In a recent survey that we conducted of over 23,000 women, over 70% of those who responded told us that their number one problem was stress and overwhelm.
And – all women at all stages were affected the same way by stress.
We’ve seen this pattern in other areas of our research, too. In our work, we’ve learned that when women have high stress in pregnancy, it tends to carry on through the year after delivery and beyond. Without support, many women continue to have high levels of stress…for a long time.
This is why we’re so passionate about helping women to reduce their stress.
Good and Bad Stress
Not all stress is bad. For instance, the slight edginess that you experience just before a job interview, an exam, or even before meeting new people can actually improve your performance. Good stress is:
- low intensity
On the other hand, bad stress is just the opposite. It’s:
- out-of-control (unmanageable)
- high intensity
Stress is Supposed to Be Good for You!
Good stress is meant to take your performance to the next level. When you read a situation as slightly stressful, your brain acts like an army commander that signals the troops to get into action. On its signal, chemicals and hormones are sent surging throughout your body to make you more alert and ready to face or flee from your stressor.
So, stress is supposed to protect you from the nasty things in your environment that might cause you harm.
The problem is that most of our modern-day stressors are of the social variety – conflict with colleagues at work, difficult relationships with your in-laws, stressful interactions with your partner – you get the picture. And that means that our stress levels stay high for a long time. Our bodies don’t get the chance to recover from a stressful encounter the way they are meant to do.
That’s bad stress.
The First Step
The first step to dealing with stress is having self-awareness: Knowing how muchstress you’re actually dealing with.
Two things happen when we increase our self-awareness about our level of stress:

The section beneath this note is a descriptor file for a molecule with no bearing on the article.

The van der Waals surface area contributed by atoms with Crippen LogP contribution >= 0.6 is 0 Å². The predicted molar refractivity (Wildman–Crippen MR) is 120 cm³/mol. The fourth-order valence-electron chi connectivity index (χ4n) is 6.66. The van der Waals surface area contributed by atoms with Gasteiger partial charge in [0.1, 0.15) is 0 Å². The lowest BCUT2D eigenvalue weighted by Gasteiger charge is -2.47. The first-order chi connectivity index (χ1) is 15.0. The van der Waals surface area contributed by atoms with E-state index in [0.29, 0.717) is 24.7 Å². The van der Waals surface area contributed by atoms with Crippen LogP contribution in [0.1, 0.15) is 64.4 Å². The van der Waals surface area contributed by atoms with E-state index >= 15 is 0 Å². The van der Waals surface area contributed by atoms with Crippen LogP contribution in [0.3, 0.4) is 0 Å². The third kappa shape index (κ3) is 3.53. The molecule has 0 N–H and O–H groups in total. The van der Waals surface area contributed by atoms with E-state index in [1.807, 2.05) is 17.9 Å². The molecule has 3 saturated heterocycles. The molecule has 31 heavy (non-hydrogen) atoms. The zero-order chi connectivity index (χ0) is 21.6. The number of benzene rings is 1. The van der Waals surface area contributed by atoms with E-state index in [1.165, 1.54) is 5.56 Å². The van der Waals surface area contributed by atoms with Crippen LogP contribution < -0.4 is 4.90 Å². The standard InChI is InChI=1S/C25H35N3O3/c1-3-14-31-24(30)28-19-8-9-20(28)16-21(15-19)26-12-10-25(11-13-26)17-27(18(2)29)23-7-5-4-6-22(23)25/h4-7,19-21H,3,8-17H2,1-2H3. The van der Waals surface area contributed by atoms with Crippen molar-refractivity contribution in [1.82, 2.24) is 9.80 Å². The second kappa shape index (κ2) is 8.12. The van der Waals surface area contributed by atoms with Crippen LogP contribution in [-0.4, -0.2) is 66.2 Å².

- We feel validated. We have a big AHA moment when we learn where we’re at.
- We feel like our experience makes sense.
- We understand more about ourselves, and that self-revelation comes with a sense of confidence and assurance.
Know Your Stress is a 4-part tool that you can use to know where you’re at with your stress. Each question is a continuum that ranges from red (danger zone), to orange/yellow (caution zone) to green (healthy zone).
Think about the past week. Identify where you are at on each of the 4 questions. You can print off this blog and mark your position with an “X” or simply envision where you are at. I’ve found the most benefit when I can see an “X” that defines where I’m at. There just something about visually seeing my position that makes the point even more dramatically.
Making Sense of Your Know Your Stress Answers
Here are 5 questions that will help you reflect upon your answers and gain even more insight about how you’re managing with stress :
Q1: How many of your answers are in the Red, Danger Zone? _______________
Q2: How many of your answers are in the Orange/Yellow, Caution Zone?__________
Q3: How many of your answers are in the Green, Healthy Zone?______________
The more of your answers that fell into the Red, Danger Zone, the more stress you are experiencing.
Q4: For those answers that fell into the Orange/Yellow, Caution Zone, what would it take to move your responses to the Green, Healthy Zone?
Q5: For those answers in the Orange/Yellow Zone, which ones are in danger of sliding into the Red, Danger Zone?
Now let me ask you:
If you could push a magic button, where would you rather be?
Your Next Step
Several women shared with us that they would like an online course to help them better manage their stress and overwhelm. Certainly, this is the topic that comes up most when I coach women.
We’ve designed a pilot course called “The Path from Overwhelm and Stress to Calm and Confidence: A 6-Step System” and are looking for a small group of women to work through it.
If you’re tired of feeling trapped in your overwhelm or you’re feeling like you’re short-changing everyone and everything in your life and can’t seem to rise above your stress, take a peek:
I’m happy to answer any questions you have: firstname.lastname@example.org
Dr. Dawn Kingston